BC’s Inland Rainforest – Conservation and Community
Timber supply in the ICH – An historical perspective and a look forward
John Pousette 1
In the Prince George Forest District, Western red cedar timber has been harvested sporadically from the Interior Cedar Hemlock (ICH) biogeoclimatic zone since before the 1950s. Beginning with harvest for commodities such as tongue and groove flooring for the Great Northern Railway roundhouse in Prince George to today where products include split rail fencing and landscape mulch, cedar has played an important but minor role in the timber supply of the region. Throughout recent history, the harvest has rarely ever exceeded the allowable annual cut (AAC). In the Prince George Timber Supply Area (TSA) in 2002, the AAC for stands where cedar and hemlock are the leading species was reduced from 290,000 to 110,000 cubic metres per year (m3/yr). Since that reduction, the actual annual harvest has not averaged more than 50,000 m3/yr – less than half of the allowable level. However, much of this harvest that has been done is in the ICH vk2 where rare ecosystems have recently been identified.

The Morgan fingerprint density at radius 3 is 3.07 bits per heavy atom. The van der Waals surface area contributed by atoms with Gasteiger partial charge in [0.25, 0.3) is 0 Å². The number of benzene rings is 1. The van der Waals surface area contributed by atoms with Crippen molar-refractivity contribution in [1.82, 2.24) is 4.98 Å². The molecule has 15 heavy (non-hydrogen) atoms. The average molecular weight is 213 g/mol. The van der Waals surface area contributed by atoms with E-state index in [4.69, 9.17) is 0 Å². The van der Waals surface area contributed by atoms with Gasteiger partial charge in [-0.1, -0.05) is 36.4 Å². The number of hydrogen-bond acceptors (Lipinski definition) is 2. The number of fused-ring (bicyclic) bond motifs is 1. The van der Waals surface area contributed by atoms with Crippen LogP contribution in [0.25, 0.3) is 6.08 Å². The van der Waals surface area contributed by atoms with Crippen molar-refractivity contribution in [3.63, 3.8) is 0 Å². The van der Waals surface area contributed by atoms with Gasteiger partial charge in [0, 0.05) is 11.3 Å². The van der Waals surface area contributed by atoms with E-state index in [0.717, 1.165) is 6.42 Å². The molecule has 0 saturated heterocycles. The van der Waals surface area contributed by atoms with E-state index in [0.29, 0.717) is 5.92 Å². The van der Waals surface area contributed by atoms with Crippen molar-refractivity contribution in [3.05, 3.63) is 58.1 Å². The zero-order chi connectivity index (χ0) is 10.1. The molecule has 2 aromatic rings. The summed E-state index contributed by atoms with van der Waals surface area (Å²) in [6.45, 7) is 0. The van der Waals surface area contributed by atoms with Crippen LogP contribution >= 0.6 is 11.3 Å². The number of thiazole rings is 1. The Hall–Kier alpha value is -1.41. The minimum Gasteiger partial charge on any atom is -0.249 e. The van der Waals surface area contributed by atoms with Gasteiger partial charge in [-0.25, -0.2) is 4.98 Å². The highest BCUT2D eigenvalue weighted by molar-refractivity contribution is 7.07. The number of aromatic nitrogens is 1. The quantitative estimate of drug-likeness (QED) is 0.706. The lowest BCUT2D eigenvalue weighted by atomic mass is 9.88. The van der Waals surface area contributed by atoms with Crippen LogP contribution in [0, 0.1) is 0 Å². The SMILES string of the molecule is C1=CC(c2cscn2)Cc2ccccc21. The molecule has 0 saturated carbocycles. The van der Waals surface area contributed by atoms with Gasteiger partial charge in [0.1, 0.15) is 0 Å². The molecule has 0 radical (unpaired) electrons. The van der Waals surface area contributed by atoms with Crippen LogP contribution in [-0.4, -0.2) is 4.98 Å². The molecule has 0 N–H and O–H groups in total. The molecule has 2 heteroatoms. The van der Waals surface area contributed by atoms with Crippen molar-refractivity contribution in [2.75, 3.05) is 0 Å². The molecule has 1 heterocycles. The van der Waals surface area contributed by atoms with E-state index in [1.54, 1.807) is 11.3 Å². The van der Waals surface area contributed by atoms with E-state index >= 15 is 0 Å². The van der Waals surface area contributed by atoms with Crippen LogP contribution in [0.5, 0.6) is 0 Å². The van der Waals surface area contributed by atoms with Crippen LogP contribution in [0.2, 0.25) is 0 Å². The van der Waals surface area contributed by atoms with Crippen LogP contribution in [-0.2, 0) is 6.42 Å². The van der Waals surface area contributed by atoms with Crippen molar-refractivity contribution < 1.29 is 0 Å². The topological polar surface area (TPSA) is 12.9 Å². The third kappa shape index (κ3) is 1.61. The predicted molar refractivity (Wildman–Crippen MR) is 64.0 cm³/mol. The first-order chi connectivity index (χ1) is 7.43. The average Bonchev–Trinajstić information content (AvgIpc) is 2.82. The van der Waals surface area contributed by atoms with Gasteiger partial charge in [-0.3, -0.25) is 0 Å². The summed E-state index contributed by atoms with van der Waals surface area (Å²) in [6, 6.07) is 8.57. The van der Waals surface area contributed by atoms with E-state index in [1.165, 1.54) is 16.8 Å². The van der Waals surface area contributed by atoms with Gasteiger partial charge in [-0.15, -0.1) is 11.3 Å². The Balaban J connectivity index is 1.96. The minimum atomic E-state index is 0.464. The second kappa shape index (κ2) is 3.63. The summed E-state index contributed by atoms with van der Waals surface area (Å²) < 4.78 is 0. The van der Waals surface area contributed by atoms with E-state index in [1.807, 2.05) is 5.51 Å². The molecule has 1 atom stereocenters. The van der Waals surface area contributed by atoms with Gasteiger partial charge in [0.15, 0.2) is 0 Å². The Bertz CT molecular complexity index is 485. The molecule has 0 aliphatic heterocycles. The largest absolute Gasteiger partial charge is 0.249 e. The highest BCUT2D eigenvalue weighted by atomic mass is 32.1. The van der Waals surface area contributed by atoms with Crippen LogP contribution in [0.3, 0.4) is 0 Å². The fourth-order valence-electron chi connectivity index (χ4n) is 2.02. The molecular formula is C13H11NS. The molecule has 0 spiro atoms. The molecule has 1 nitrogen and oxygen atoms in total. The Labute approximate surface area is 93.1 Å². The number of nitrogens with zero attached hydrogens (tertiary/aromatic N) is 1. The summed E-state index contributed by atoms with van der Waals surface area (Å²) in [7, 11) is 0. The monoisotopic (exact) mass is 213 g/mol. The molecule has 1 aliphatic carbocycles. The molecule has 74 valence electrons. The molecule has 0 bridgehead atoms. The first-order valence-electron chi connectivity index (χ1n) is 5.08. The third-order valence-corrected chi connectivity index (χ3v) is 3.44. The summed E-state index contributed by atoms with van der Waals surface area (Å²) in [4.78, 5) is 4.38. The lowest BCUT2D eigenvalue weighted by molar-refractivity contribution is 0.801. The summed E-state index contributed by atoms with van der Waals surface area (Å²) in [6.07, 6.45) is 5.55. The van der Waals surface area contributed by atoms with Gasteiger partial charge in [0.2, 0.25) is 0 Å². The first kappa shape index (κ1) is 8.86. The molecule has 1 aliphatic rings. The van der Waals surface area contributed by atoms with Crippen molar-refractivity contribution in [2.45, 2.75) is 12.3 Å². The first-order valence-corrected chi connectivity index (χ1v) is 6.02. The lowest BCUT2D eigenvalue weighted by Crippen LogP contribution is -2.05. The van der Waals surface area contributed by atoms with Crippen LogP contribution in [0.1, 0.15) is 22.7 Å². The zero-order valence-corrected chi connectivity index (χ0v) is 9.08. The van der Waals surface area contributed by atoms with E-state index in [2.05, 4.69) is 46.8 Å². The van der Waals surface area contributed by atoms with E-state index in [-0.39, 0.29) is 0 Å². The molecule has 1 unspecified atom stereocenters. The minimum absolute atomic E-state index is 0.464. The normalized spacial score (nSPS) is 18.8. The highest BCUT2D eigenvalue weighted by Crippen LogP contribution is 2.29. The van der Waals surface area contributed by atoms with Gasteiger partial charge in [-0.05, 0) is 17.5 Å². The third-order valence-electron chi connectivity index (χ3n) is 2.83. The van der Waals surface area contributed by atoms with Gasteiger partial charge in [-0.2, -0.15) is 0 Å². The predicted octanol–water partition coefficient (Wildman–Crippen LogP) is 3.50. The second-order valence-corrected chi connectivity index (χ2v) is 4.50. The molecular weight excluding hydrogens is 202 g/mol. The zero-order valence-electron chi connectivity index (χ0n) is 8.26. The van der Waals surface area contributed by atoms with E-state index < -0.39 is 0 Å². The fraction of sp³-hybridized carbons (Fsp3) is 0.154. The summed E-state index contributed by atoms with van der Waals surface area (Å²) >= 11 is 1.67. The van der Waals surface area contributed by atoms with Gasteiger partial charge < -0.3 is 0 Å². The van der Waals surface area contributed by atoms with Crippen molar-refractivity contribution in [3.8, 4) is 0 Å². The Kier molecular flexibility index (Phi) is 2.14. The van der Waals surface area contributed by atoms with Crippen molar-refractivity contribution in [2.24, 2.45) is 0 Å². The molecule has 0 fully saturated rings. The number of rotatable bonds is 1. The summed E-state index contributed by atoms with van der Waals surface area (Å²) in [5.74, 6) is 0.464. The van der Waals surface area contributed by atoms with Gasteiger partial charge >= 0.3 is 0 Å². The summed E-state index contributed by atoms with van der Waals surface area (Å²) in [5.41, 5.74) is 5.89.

In 2007, British Columbia’s Chief Forester began the process of gathering information in order to set a new allowable annual cut in the Prince George TSA. During his deliberations he will also be considering what harvest level is appropriate for Cedar leading stands in the ICH. The new AAC will be determined in early 2009. The data and assumptions that will be used in the modeling of the timber supply to support the future AAC decision are explained and discussed.
1 Ministry of Forests and Range Prince George Forest District. Email: email@example.com
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